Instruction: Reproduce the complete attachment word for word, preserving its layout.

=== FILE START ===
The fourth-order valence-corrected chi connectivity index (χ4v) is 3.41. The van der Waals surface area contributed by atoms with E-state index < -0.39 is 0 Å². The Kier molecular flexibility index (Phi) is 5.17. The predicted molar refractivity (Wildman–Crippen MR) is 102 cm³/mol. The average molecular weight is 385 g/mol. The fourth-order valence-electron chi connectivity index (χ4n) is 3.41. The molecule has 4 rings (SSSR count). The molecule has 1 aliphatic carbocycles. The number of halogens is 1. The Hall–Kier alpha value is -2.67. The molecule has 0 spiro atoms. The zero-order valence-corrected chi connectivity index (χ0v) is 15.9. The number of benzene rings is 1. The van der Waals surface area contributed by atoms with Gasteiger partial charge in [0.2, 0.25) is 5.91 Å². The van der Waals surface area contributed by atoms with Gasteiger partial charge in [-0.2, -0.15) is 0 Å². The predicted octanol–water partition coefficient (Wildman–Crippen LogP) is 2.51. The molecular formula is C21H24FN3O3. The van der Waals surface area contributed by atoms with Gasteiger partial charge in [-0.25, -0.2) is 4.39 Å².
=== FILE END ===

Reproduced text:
The fourth-order valence-corrected chi connectivity index (χ4v) is 3.41. The van der Waals surface area contributed by atoms with E-state index < -0.39 is 0 Å². The Kier molecular flexibility index (Phi) is 5.17. The predicted molar refractivity (Wildman–Crippen MR) is 102 cm³/mol. The average molecular weight is 385 g/mol. The fourth-order valence-electron chi connectivity index (χ4n) is 3.41. The molecule has 4 rings (SSSR count). The molecule has 1 aliphatic carbocycles. The number of halogens is 1. The Hall–Kier alpha value is -2.67. The molecule has 0 spiro atoms. The zero-order valence-corrected chi connectivity index (χ0v) is 15.9. The number of benzene rings is 1. The van der Waals surface area contributed by atoms with Gasteiger partial charge in [0.2, 0.25) is 5.91 Å². The van der Waals surface area contributed by atoms with Gasteiger partial charge in [-0.2, -0.15) is 0 Å². The predicted octanol–water partition coefficient (Wildman–Crippen LogP) is 2.51. The molecular formula is C21H24FN3O3. The van der Waals surface area contributed by atoms with Gasteiger partial charge in [-0.25, -0.2) is 4.39 Å².